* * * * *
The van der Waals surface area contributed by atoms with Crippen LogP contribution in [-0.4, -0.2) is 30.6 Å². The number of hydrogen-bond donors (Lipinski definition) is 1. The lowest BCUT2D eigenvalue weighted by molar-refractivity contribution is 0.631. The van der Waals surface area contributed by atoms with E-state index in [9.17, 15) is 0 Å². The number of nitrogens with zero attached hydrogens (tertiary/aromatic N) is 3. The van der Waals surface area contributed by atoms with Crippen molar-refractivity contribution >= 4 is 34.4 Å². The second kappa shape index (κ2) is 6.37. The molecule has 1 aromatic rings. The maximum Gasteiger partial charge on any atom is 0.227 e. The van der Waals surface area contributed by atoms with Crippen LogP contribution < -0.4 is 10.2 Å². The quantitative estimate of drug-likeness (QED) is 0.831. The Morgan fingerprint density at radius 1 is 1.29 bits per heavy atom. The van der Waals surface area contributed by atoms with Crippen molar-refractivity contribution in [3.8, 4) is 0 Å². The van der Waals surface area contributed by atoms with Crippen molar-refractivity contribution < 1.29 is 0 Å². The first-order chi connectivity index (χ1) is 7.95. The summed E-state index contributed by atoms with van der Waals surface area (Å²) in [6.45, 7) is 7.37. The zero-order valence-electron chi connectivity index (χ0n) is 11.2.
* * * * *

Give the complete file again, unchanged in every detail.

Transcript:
The van der Waals surface area contributed by atoms with Crippen LogP contribution in [-0.4, -0.2) is 30.6 Å². The number of hydrogen-bond donors (Lipinski definition) is 1. The lowest BCUT2D eigenvalue weighted by molar-refractivity contribution is 0.631. The van der Waals surface area contributed by atoms with E-state index in [9.17, 15) is 0 Å². The number of nitrogens with zero attached hydrogens (tertiary/aromatic N) is 3. The van der Waals surface area contributed by atoms with Crippen molar-refractivity contribution >= 4 is 34.4 Å². The second kappa shape index (κ2) is 6.37. The molecule has 1 aromatic rings. The maximum Gasteiger partial charge on any atom is 0.227 e. The van der Waals surface area contributed by atoms with Crippen LogP contribution < -0.4 is 10.2 Å². The quantitative estimate of drug-likeness (QED) is 0.831. The Morgan fingerprint density at radius 1 is 1.29 bits per heavy atom. The van der Waals surface area contributed by atoms with Crippen molar-refractivity contribution in [3.8, 4) is 0 Å². The van der Waals surface area contributed by atoms with Crippen molar-refractivity contribution < 1.29 is 0 Å². The first-order chi connectivity index (χ1) is 7.95. The summed E-state index contributed by atoms with van der Waals surface area (Å²) in [6.45, 7) is 7.37. The zero-order valence-electron chi connectivity index (χ0n) is 11.2.